I taught a How To Felt Class to a group of 14 of the most well behaved and wonderful home school children-ever. Their ages ranged from 4 -12. Even some their moms got down and wet.
The class was taught at The Folk Art Center in Asheville NC. and is part of a new outreach program that The Southern Highland Guild is initiating in order to give Hands On Craft Workshops to school children and community groups.
The class started with showing the children a fleece from one of my own shetland sheep – Jordan. I encouraged them to touch it and make observations about it. The words, oily, soft and fluffy were noted. We moved around the tables to see some of my felted clothing and accessories again encouraging the kids to touch and feel the difference between the different felts. They noted there were differences in softness and hardness of the felt. A photo of a felt covered nomadic dwelling was also included.
Next I showed them some options of what they could do with their finished piece, but this group will be coming up with their own great ideas, I am sure.
Now, on to the project. The tables were set up before the class with a bags of supplies for each student. They had 3 colors of merino wool in front of them . (They did get an opportunity to trade wool if they hated their colors.)
Next I demonstrated the first steps that we do. Everyone was so attentive, polite and eager to learn. We went step by step with demonstrations and tons of individual attention.
We dove right in and began to lay our first layer of wool, “wisp” (or so) by “wisp”. I wasn’t quite sure what the layers would look like, but it all worked just fine.
When most were finished with their first layer we moved onto our next layer of wool. I was very busy hopping from one child to the next helping them with their wool and pulls.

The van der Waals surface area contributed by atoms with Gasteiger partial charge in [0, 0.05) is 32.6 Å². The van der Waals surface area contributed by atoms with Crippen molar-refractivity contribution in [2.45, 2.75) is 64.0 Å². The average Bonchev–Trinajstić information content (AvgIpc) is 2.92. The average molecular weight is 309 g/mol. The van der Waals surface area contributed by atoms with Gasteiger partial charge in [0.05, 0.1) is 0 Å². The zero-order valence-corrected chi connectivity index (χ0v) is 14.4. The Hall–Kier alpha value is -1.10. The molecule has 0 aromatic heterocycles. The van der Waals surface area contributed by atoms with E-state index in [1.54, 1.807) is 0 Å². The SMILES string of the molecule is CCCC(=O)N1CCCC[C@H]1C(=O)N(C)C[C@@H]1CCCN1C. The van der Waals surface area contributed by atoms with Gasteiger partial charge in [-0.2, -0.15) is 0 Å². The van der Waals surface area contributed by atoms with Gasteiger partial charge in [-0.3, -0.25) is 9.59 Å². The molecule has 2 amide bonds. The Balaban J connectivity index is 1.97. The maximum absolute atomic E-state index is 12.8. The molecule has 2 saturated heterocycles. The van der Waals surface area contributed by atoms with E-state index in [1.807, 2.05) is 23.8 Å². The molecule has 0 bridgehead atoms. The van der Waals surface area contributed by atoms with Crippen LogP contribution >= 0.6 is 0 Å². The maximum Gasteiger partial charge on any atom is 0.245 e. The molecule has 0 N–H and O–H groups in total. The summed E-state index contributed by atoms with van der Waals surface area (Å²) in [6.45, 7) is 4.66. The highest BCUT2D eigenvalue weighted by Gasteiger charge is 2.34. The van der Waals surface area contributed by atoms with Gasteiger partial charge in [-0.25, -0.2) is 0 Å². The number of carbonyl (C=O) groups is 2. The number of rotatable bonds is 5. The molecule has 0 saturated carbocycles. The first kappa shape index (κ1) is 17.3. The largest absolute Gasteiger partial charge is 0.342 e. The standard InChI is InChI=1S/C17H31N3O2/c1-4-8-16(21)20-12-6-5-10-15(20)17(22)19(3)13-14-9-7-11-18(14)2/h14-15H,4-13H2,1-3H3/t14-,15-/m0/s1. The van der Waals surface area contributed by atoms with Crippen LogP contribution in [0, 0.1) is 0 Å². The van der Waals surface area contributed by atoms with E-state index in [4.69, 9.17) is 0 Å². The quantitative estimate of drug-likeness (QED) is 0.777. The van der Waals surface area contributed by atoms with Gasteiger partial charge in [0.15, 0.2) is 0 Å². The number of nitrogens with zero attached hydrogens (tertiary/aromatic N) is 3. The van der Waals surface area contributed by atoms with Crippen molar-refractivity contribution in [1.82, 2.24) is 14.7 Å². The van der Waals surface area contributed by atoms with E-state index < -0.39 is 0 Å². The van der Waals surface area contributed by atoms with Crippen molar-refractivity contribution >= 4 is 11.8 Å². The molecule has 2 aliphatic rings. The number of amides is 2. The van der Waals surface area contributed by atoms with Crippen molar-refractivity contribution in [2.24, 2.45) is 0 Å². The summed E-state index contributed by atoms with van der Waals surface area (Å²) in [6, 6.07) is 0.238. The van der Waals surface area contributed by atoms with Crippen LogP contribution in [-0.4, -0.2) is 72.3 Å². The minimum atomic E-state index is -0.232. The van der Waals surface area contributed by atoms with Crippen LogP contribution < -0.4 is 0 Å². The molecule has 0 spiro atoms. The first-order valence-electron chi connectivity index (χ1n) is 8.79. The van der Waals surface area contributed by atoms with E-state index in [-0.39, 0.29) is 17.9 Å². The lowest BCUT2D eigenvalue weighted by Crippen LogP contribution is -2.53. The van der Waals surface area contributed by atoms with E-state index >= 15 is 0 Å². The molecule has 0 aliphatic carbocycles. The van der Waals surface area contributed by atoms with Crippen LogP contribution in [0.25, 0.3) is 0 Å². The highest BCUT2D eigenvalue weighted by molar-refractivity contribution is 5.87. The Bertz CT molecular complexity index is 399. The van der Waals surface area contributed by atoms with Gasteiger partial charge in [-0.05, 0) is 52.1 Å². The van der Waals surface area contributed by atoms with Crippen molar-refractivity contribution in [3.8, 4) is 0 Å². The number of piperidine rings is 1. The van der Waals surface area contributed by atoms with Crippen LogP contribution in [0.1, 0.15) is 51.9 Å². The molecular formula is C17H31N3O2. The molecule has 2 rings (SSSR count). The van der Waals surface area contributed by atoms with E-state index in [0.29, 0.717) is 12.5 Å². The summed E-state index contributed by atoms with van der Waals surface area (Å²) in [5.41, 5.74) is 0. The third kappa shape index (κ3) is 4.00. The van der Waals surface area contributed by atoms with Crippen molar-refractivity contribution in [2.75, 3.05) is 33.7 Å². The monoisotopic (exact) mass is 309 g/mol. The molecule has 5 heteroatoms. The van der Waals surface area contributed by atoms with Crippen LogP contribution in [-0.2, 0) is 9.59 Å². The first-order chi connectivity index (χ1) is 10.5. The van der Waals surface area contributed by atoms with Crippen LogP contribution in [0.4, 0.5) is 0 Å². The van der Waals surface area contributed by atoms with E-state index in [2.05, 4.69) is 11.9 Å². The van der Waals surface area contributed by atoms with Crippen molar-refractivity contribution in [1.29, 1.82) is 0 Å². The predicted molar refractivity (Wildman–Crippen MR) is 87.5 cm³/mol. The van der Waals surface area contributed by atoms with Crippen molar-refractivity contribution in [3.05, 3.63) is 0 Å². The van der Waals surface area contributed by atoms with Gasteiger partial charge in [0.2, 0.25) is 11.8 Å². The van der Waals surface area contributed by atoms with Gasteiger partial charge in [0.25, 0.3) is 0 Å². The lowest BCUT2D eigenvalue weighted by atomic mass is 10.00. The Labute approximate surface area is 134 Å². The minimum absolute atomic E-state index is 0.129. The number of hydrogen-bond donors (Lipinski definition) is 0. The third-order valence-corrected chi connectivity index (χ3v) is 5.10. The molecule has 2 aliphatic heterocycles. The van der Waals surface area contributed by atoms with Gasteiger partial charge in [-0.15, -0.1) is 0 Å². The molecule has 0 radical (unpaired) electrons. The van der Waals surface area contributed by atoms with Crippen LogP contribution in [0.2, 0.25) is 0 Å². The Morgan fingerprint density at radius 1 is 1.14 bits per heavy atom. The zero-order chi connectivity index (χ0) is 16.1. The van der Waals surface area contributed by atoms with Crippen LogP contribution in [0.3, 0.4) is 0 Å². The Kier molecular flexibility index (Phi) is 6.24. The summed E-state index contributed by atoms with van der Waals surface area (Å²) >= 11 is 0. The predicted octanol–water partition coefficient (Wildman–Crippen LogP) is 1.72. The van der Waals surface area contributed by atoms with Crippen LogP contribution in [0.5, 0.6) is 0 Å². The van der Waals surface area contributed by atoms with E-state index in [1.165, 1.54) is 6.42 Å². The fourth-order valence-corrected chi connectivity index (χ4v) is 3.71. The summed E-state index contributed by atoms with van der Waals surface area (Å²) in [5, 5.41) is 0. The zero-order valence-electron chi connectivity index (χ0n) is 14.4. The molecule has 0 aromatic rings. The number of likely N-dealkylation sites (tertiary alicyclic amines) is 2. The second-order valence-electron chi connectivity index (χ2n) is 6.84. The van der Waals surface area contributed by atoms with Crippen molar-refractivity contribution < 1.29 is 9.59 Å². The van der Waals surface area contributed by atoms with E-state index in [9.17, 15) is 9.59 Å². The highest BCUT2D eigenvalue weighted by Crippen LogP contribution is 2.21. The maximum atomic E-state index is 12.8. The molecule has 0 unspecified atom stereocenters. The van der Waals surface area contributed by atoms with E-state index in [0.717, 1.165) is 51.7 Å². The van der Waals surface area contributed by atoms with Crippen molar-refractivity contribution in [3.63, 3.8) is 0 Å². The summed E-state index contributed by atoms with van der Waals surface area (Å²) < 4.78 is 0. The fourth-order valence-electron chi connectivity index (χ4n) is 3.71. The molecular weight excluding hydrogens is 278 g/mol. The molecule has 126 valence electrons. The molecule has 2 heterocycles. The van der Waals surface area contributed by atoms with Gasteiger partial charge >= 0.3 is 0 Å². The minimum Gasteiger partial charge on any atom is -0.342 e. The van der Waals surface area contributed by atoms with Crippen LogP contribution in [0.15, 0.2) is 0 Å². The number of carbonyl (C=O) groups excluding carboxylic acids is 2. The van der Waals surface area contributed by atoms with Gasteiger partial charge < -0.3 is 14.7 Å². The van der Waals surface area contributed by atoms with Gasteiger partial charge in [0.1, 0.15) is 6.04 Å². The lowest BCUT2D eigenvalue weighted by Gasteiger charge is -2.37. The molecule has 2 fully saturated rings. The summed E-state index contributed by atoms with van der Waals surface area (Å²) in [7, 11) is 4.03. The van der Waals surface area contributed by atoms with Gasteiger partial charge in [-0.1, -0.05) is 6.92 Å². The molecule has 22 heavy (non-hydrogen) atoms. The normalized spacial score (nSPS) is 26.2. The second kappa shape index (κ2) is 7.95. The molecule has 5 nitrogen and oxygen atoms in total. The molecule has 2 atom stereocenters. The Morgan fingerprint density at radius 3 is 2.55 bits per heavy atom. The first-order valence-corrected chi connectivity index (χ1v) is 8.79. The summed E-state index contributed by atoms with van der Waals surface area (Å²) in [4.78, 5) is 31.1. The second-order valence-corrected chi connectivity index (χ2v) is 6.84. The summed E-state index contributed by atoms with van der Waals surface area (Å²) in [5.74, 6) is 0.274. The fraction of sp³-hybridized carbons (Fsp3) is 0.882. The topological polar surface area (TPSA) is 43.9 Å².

Everyone was thoroughly concentrating on the process and engrossed.
Next we moved on to wetting the wool.
Finally, the best was yet to come- adding our embellishments. I supplied many choices of yarns and some glitz, and we learned how to use “wool glue” to keep our decorations in place. Now we were ready for the felting and fulling, but I seem not to have photos of that, sorry.
The class ran for about one and a half hours. We finished up with a great finale, a bunch of Happy Campers and hopefully a new group of felters.
The class was fantastic! At the end, I admitted to the group it was my first time teaching kids to felt and thanked them for such a great experience. I told them they have given me the courage to do it again and LOOK FORWARD TO IT.
I want to thank Deb Schillo from the Guild for her invaluable assistance in the class in all ways, and thank the moms who participated and helped. I hoped everyone learned something. Who knows may be a new Felter has been born.